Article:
You have seen the really cool pictures that are
black and white with a little bit of color. Like seen below. My
little girl is holding her kitten, only the pick dress is in color.
This is very simple to do in Digital Image Pro and Suite. The screen
shots you will see are from Digital Image Suite 2006. But this technique
can be done in pretty much all versions of Digital Image by Microsoft.
There are many ways to do this. I will be giving you two very easy
example of how to do this.
Open up your image that you want to work with.
Then crop the image to the desired size. In this
case I will be working with an image of my son running. In this
example I will show you how to make the entire picture black and
white, and then bring back the color of his orange shirt.
Duplicate your image. File > Duplicate
You now will see two images in your files stack.
If you do not see your files on your screen click on files as seen
by the common tasks in the tool bar.
Your stack will still only have one image in it.
Drag your new copy, called unsaved project 1, onto
your screen. This will layer the new image over the original image.
You will now see two images stacked on top of each other in the
Your image will not be lined up so you will have
to drag up to align it with the other image.
With the top image selected (click on the top image
in the stack), go to Effects > Black and White. This step changes
your top image to black and white.
Now we will use the transparency brush to brush
away part of the top black and white photo to let the color show
below. There are many ways to do this. I will show you two ways.
First zoom in your image, so it is easier to work.
You can do this by moving the slider on the top of your screen.
Use your move bar on the right and bottom of the
screen to move your image. Do not drag the image from the screen,
because this will move only the top layer (you will then lose your
Now we will start working with the brush. Effects
> Transparency > Transparency Brush
You can adjust you brush size and hardness and softness
within this box.
Slide the transparency over to 100 to erase all
of the black and white. You can play around with this to just erase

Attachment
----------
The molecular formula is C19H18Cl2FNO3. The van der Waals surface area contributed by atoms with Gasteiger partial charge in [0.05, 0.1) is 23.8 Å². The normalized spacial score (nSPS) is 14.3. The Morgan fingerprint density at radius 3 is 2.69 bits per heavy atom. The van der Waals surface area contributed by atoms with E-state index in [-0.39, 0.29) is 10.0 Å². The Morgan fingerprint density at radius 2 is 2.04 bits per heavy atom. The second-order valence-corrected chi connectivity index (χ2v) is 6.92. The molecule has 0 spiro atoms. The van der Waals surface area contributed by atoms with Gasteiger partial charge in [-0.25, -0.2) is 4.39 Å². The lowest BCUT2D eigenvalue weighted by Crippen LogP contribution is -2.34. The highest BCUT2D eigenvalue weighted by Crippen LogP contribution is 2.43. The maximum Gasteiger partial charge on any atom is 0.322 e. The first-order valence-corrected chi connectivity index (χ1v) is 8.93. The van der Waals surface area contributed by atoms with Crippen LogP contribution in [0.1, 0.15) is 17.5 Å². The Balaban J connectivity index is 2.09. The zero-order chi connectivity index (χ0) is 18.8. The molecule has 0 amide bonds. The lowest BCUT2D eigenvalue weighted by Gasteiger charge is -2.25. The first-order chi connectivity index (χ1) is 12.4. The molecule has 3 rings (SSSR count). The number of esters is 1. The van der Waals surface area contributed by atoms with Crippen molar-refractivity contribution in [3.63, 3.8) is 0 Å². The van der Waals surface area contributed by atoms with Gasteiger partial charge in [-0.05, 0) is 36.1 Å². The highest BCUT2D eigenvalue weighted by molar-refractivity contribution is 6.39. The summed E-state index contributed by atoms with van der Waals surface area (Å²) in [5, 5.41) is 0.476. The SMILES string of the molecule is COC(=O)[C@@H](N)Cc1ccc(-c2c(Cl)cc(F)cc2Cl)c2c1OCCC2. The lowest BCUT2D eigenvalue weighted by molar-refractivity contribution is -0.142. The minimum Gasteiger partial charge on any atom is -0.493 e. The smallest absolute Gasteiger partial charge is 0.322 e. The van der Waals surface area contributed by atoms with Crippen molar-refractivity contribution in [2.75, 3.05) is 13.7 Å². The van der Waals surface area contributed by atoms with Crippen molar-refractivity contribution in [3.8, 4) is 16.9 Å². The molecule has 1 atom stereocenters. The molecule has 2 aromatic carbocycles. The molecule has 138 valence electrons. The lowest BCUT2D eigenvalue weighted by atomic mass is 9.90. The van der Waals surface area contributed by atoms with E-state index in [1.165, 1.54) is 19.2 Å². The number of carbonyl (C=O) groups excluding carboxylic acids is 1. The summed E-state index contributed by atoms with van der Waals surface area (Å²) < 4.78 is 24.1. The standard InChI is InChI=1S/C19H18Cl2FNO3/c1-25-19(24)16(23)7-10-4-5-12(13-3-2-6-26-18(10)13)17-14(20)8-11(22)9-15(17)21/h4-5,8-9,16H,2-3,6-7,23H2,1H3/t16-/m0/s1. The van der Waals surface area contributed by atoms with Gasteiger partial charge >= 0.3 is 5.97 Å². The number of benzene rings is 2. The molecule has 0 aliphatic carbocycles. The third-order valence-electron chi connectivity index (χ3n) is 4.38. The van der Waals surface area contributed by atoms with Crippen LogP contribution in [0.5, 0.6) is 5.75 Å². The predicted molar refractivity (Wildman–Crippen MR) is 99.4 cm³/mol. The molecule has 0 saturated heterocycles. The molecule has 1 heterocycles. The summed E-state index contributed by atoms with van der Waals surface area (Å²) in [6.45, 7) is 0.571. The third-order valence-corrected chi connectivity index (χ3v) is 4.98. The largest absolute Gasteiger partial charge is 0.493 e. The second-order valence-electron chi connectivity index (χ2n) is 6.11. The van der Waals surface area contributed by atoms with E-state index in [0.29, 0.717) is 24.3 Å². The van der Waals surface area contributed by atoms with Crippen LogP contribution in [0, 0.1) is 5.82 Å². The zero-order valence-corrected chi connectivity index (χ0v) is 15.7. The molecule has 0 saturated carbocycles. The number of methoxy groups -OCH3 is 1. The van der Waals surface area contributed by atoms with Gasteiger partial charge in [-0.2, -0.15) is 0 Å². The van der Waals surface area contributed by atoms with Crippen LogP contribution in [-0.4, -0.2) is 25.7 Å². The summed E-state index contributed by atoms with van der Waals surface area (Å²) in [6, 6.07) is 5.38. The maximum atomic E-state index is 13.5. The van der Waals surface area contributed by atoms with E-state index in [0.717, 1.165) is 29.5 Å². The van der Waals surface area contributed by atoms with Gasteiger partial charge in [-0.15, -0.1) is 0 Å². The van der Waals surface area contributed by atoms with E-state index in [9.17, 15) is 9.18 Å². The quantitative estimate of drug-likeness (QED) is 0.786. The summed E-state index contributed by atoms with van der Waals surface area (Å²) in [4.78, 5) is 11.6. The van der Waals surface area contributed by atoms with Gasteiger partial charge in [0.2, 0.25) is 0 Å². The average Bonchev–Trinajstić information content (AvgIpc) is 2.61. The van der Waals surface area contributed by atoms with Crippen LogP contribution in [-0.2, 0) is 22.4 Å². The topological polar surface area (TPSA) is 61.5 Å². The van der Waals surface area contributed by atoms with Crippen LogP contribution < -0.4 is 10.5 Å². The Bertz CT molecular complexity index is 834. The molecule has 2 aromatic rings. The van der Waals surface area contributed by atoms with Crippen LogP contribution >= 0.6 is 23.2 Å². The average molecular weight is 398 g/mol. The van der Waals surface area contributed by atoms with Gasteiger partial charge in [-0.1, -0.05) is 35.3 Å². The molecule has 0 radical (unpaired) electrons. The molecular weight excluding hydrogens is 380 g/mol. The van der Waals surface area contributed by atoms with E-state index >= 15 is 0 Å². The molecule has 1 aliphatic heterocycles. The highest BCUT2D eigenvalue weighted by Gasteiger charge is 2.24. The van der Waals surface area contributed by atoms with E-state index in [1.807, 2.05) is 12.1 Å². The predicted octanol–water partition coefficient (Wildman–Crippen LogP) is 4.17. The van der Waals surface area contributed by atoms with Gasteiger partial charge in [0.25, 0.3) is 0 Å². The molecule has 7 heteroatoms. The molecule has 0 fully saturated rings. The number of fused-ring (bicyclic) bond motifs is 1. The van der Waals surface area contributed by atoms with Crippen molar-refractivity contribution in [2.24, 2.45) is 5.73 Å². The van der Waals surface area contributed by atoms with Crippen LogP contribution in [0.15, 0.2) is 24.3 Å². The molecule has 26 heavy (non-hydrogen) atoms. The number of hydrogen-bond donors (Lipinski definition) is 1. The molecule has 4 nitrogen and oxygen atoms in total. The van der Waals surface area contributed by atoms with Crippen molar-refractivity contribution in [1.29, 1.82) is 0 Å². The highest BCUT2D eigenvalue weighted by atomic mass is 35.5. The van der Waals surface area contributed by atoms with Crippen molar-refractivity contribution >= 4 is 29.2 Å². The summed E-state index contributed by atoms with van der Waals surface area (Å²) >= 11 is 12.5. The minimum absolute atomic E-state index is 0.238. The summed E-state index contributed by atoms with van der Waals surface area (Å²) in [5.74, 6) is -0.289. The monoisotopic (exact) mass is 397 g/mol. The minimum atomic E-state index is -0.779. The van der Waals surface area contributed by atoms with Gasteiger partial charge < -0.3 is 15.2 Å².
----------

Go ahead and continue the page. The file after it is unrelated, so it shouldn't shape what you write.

a slight amount. As you start to paint away, click on your mouse
often. You can then click on undo last action to take yourself back
one step. Move your sliders around to make the brush smaller and
larger for tight areas. When finished simply click on done.
The second method may be easier. In this example.
Place your color image on the top of the stack. Use your magic wand
tool to select the area of color you want to maintain. You can also
use your selection tools.
In my example I will use the magic wand because
I just want to select all the orange color from his shirt. The magic
wand tool box show up. You can adjust the tolerance (how close the
match is to the color). This is fun to play with. Make sure you
have the color image selected when you start working with the magic
wand and selection tool. You can tell you have this image (or layer)
selected by the blue box in the stack.
If you did not get you entire selection. you can
click on other areas to select more color. Remember to use the undo
function if you get to much.
Once you are done, drag your color layer (image)
below the black and white image in the stack.
You will notice that the selection is still active
(matching ants around the area). Make sure you click on the black
and white layer. This will make it the active layer you will be
working on again.
Again select your transparency brush, paint away.
You will notice that as you paint, the brush only paints away the
area within your selection.
To remove the selection (marching ants), click on
view > selection (or Control H)
Finished picture compared to original picture......
FUN!!!! I can't wait to see what you come up with.